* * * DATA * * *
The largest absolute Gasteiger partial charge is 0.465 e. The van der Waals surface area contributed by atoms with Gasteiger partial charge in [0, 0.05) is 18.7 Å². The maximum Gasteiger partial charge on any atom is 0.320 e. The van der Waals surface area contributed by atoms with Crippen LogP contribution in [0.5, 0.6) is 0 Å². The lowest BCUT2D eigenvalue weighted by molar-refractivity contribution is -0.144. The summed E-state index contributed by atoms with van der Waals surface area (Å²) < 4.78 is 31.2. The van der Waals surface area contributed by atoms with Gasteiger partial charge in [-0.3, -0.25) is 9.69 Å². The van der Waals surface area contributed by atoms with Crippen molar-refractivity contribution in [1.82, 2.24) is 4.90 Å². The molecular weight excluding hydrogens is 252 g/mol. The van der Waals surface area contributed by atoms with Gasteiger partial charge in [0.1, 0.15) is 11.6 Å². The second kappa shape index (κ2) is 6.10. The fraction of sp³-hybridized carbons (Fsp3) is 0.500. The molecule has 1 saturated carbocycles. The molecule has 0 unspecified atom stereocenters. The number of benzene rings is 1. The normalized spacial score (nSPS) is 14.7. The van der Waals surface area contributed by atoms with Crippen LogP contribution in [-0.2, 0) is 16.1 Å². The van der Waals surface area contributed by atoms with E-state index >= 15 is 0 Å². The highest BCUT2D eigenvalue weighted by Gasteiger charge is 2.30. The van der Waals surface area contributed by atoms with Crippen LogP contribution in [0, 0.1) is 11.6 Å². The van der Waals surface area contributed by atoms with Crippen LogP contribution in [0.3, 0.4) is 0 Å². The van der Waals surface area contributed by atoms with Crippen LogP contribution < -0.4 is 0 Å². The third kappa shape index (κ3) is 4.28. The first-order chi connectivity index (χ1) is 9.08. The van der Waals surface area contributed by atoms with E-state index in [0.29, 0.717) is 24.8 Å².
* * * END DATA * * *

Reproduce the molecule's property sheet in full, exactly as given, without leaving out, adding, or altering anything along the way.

The largest absolute Gasteiger partial charge is 0.465 e. The van der Waals surface area contributed by atoms with Gasteiger partial charge in [0, 0.05) is 18.7 Å². The maximum Gasteiger partial charge on any atom is 0.320 e. The van der Waals surface area contributed by atoms with Crippen LogP contribution in [0.5, 0.6) is 0 Å². The lowest BCUT2D eigenvalue weighted by molar-refractivity contribution is -0.144. The summed E-state index contributed by atoms with van der Waals surface area (Å²) < 4.78 is 31.2. The van der Waals surface area contributed by atoms with Gasteiger partial charge in [-0.3, -0.25) is 9.69 Å². The van der Waals surface area contributed by atoms with Crippen molar-refractivity contribution in [1.82, 2.24) is 4.90 Å². The molecular weight excluding hydrogens is 252 g/mol. The van der Waals surface area contributed by atoms with Gasteiger partial charge in [0.1, 0.15) is 11.6 Å². The second kappa shape index (κ2) is 6.10. The fraction of sp³-hybridized carbons (Fsp3) is 0.500. The molecule has 1 saturated carbocycles. The molecule has 0 unspecified atom stereocenters. The number of benzene rings is 1. The normalized spacial score (nSPS) is 14.7. The van der Waals surface area contributed by atoms with Crippen LogP contribution in [-0.2, 0) is 16.1 Å². The van der Waals surface area contributed by atoms with E-state index >= 15 is 0 Å². The highest BCUT2D eigenvalue weighted by Gasteiger charge is 2.30. The van der Waals surface area contributed by atoms with Crippen LogP contribution in [0, 0.1) is 11.6 Å². The van der Waals surface area contributed by atoms with Crippen LogP contribution in [0.3, 0.4) is 0 Å². The van der Waals surface area contributed by atoms with Crippen LogP contribution < -0.4 is 0 Å². The third kappa shape index (κ3) is 4.28. The first-order chi connectivity index (χ1) is 9.08. The van der Waals surface area contributed by atoms with E-state index in [0.29, 0.717) is 24.8 Å².